John Carey’s The Intellectuals and the Masses

by Mark Wallace

The subject of Carey’s The Intellectuals and the Masses (1992) is an excellent one: the appearance of militantly elitist, anti-humanitarian and quasi-fascistic politics in late 19th- and early 20th-century literature. This is a very rich field, indeed, with many of the most important figures (according to the selective tradition) having significant “form” in this regard: from Nietzsche through Yeats, Lawrence, Eliot and Woolf and so on. Predictably, Carey sees Nietzsche as the starting-point; less predictably, he sees Adolf Hitler as the finishing point. That’s right, Mein Kampf is a work “firmly rooted in European intellectual orthodoxy” (208).

A review from The Guardian quoted on the back declares TIATM to be “witty, passionate and end-to-end readable.” It’s hard to argue with this: unlike most works by academics, Carey’s can be easily read by the layman, being resolutely unjargonistic and written in a simple but clear and graceful style, a style that lends itself to Carey’s understated but rather mordant wit. All this is good, but the problems with Carey’s book are legion. The book especially jarred me in the section on H.G. Wells, a writer who I happen to have been looking at lately. Carey actually devotes two whole chapter to Wells, so you would think he must be central to the book’s thesis. The first chapter catalogues Wells’ totalitatarianism, but the second takes an opposite tack, opening with the remark that “Wells’s greatness as a writer depends not only on the intensity with which he hates but on the imaginative duplicity that qualifies his hatred. He is nearly always in two minds, and this saves him from mere prescription” (135). Effectively this passage, and the chapter as a whole, serve to take back everything he’s just said in the preceding chapter! Finally, Carey leaves us with an obviously admiring portrait of a great mind struggling with important issues around the organization of society and the sustainability of human life. That, far from seeing him as another HItler, Carey takes Wells’ reflections on the future of humanity seriously is made abundantly clear in a striking passage towards the end of the book:

[I]n the fifty years from 1925 to 1975 the world’s population doubled[.] […] No one can tell how the planet can accommodate such hordes, or whether the ecosystem can survive the levels of pollution they will generate.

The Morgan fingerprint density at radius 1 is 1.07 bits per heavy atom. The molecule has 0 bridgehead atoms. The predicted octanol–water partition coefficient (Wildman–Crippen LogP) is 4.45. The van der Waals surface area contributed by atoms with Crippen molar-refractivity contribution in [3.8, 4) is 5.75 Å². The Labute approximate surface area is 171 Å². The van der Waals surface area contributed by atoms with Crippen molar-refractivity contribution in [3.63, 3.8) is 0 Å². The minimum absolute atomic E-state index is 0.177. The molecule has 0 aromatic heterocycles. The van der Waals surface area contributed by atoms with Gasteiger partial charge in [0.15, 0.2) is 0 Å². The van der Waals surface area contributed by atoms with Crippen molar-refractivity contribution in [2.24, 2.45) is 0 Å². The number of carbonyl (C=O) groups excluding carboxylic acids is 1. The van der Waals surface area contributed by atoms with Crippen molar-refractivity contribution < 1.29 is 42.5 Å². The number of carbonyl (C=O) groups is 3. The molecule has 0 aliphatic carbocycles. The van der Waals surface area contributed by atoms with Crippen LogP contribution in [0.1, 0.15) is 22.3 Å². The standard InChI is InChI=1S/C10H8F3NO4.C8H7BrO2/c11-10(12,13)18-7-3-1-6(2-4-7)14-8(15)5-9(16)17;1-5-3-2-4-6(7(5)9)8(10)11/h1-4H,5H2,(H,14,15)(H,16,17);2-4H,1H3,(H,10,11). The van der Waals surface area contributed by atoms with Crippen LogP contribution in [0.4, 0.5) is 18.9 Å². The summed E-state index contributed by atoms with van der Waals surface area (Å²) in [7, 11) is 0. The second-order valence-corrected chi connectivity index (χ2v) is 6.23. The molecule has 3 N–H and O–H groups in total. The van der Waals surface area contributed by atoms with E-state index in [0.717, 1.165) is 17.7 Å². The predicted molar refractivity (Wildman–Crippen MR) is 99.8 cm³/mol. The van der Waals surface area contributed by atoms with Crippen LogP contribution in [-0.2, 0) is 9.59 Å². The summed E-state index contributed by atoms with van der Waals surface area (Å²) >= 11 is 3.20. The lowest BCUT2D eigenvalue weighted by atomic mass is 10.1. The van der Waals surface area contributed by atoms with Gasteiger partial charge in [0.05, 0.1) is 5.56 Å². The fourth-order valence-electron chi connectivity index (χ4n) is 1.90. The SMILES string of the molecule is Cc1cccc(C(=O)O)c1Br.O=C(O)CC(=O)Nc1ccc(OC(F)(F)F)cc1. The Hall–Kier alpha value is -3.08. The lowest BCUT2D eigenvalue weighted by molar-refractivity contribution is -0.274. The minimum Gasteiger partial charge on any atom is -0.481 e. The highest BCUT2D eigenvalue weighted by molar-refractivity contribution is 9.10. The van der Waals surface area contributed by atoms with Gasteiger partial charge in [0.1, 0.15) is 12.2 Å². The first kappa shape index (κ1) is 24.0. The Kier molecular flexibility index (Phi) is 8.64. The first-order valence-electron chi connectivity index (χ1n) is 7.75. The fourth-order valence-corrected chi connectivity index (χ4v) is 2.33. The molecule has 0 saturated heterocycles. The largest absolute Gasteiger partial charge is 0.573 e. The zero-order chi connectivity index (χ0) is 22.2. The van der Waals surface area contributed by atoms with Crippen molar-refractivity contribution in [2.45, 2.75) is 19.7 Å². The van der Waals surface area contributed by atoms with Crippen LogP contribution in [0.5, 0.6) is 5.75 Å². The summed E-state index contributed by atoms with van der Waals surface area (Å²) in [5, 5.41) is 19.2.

[…]

The remedies the twenty-first century will perfect can only be guessed, but it seems clear that, given the state of the planet, humans, or some humans, must now be categorized as vermin. (212, 213-4)

I’ve read this passage repeatedly to ensure I wasn’t missing some indicator of irony or something, but it appears Carey is perfectly serious. This seriousness of the statement in itself isn’t the primary problem for me, it’s its appearance in a book which has hitherto applied a presumption of fascism to any intellectual, such as Wells, engaging in such anti-mass sentiments. It is in this passage and this passage alone that we discover that it may be just a little more complicated, that knee-jerk excoriation is not all that can be said here,

Above all, it’s the Hitler analogy that makes it so problematic. The problem is that this analogy isn’t built in to most of the text. The Wells chapters are in themselves interesting, but it seems to me inconceivable that they were written (or even much revised) with Carey’s Hitler-thesis in mind; rather, he put them in for padding or as an  afterthought – or else the Hitler element was the afterthought; this latter possibility I think more likely, because Carey is obviously far more knowledgeable on literature than he is on Hitler and Nazi Germany. His attempt at an intellectual profile of Hitler is perfunctory, and his definition of him as a “highbrow” (198) suspect. We are told that “[h]e admired the works of Cervantes, Defoe, Swift, Goethe and Carlyle” (198). Yet, in Carlyle’s case at least (the only one I’m knowledgeable on), this statement needs expansion: Goebbels famously read from Carlyle’s Frederick the Great in their last days in the bunker, and, so the legend goes, moved Der Fuhrer to tears thereby. But there is no reason to believe that Hitler himself ever read a word of Carlyle, and he never mentions him in his writings. So, “admired”? I don’t think that’s justified. It does, of course, aid Carey in his quest to prove Hitler an intellectual type.

So the content of TIATM  is mostly interesting, but the thesis is not, and is very poorly established. Another quoted review calls the book “[i]ntellectual-baiting at its best”, but that’s the dificulty: why bait intellectuals when where are serious and relevant criticisms to be made without recourse to a method that comes close to what we in the internet age call “trolling” – unsupported and provocative statements made to irritate and garner attention. Stripped of its trollery, TIATM has a good book in there somewhere, but its hard to look past the half-baked silliness of the Hitler=AverageEuropeanWriter thesis.

Carey, John, The Intellectuals and the Masses (London: Faber, 1992)

Bertonneau, Thomas F., “The ‘Master Spirit’ Takes Charge: H. G. Wells on the Dictatorial Century”, The Brussels Journal (27 Nov 2011) http://www.brusselsjournal.com/node/5006

Steinweis, Alan, “Hitler and Carlyle’s ‘Historical Greatness’”, History Today, 45:6 (1995), pp. 33-38.

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